House on Haunted Hill (1959) Review

8 out of 10 Skulls
Written by: TerrorCorner   

 have a confession to make: I'm a fan of black and white horror movies.  Why would I, a man born in the heyday of horror films like "Halloween", "Texas Chainsaw Massacre", and others be a fan of primitive black and white ones?

Simple, they're fun, and "House on Haunted Hill" is an example of that fun.

Frederic and Annabelle Loren have invited five strangers to an isolated mansion.  The owner claims the place is haunted, so the couple offer each guest $10,000 if they survive the night.  But little do they know that murder is afoot...

This 1959 B-movie was produced and directed by William Castle- the master of movie gimmicks like "Percepto"... the joy buzzer seats used for his movie, "The Tingler".  "House on Haunted Hill" had "Emergo"- a plastic skeleton that would "fly" over the audience at the appropriate moment in the movie.  The flying skeleton was quite popular (and is even credited in the end credits), and helped the movie to become quite successful.  The movie was so successful in fact that, Alfred Hitchcok was spurred to make "Psycho"... which in turned inspired William Castle to produce "Homicidal".  Recently, in 2010, a film revival by New York's Film Forum played several of Castle's films- WITH the original styled gimmicks included, and "House on Haunted Hill" was one of the ones played.

This is the sort of movie where you gather friends together, have a couple of drinks, share pizza and have fun.  While, the scares may not stand up to what's splashed across the screens now, the sense of fun is still there.  You can still enjoy Vincent Price's dry wit and sinister smile.  You can still have a good time watching Elisha Cook's performance as the drunken, terrified owner of the house.  You can still be entertained by "House on Haunted Hill".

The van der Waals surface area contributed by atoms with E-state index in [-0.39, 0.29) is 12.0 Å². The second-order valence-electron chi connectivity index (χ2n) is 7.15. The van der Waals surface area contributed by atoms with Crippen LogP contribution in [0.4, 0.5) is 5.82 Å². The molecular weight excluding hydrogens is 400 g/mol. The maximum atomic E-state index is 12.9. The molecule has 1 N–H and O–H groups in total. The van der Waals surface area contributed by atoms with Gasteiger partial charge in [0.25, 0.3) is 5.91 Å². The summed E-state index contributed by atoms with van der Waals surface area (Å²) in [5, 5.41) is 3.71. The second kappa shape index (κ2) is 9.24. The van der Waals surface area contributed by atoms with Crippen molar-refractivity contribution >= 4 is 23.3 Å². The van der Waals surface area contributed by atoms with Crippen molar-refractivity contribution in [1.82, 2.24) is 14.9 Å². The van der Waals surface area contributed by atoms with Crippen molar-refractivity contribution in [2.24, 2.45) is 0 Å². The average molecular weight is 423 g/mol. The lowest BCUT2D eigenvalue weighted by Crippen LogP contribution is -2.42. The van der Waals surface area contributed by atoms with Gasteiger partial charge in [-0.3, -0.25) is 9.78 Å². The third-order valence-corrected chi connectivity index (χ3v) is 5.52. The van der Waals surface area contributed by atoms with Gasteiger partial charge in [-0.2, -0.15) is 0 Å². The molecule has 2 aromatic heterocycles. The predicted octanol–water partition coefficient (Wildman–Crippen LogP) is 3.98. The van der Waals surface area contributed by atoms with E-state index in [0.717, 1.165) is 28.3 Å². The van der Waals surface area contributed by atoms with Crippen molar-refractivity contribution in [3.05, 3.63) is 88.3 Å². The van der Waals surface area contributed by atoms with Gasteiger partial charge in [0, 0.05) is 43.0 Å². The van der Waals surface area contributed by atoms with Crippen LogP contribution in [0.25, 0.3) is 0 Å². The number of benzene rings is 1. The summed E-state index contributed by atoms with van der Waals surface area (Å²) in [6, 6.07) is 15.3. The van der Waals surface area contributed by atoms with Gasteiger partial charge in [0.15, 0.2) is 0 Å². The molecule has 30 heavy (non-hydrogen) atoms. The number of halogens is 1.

The acting, sets and visuals are very theatrical in nature- almost as if you were watching a play on stage (greatly enhanced I'm sure with the use of "Emergo").  There aren't a lot of sets used, which would actually make it easy to do a play based on it.  It was simple, clean and yet provided the right theatrical mood for the story and events taking place.

The story and pacing were pretty good, and lends itself to various other interpretations if one were so inclined.  I'll admit that the suspense wasn't silky smooth, but really don't mind that the moment the "shock" moments occur.  Some of the characters were a little flat, but  Vincent Price, Elisha Cook, and Carol Ohmart, make up for it with their peformances.

When I'm in the mood for a fun, entertaining excursion into the black and white horror category, one of my first choices is William Castle's "House on Haunted Hill"... I might even rig up an "Emergo" system for it...

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